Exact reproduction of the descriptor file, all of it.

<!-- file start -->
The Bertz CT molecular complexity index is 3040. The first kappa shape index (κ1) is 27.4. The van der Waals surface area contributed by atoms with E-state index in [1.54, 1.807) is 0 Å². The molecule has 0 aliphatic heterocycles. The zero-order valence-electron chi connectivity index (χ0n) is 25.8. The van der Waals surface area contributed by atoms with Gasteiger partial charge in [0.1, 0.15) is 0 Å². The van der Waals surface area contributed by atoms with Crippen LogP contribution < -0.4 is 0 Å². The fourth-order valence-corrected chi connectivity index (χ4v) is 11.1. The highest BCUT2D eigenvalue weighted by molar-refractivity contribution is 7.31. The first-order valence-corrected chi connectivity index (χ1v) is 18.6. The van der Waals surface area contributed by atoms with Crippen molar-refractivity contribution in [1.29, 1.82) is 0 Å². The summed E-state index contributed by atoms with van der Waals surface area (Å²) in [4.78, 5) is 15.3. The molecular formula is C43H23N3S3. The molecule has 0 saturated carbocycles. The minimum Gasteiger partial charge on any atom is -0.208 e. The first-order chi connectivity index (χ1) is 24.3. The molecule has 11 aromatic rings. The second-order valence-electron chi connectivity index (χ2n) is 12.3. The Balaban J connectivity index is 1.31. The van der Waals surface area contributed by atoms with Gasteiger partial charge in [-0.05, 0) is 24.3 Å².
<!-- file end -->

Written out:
The Bertz CT molecular complexity index is 3040. The first kappa shape index (κ1) is 27.4. The van der Waals surface area contributed by atoms with E-state index in [1.54, 1.807) is 0 Å². The molecule has 0 aliphatic heterocycles. The zero-order valence-electron chi connectivity index (χ0n) is 25.8. The van der Waals surface area contributed by atoms with Gasteiger partial charge in [0.1, 0.15) is 0 Å². The van der Waals surface area contributed by atoms with Crippen LogP contribution < -0.4 is 0 Å². The fourth-order valence-corrected chi connectivity index (χ4v) is 11.1. The highest BCUT2D eigenvalue weighted by molar-refractivity contribution is 7.31. The first-order valence-corrected chi connectivity index (χ1v) is 18.6. The van der Waals surface area contributed by atoms with Crippen molar-refractivity contribution in [1.29, 1.82) is 0 Å². The summed E-state index contributed by atoms with van der Waals surface area (Å²) in [4.78, 5) is 15.3. The molecular formula is C43H23N3S3. The molecule has 0 saturated carbocycles. The minimum Gasteiger partial charge on any atom is -0.208 e. The first-order chi connectivity index (χ1) is 24.3. The molecule has 11 aromatic rings. The second-order valence-electron chi connectivity index (χ2n) is 12.3. The Balaban J connectivity index is 1.31. The van der Waals surface area contributed by atoms with Gasteiger partial charge in [-0.05, 0) is 24.3 Å².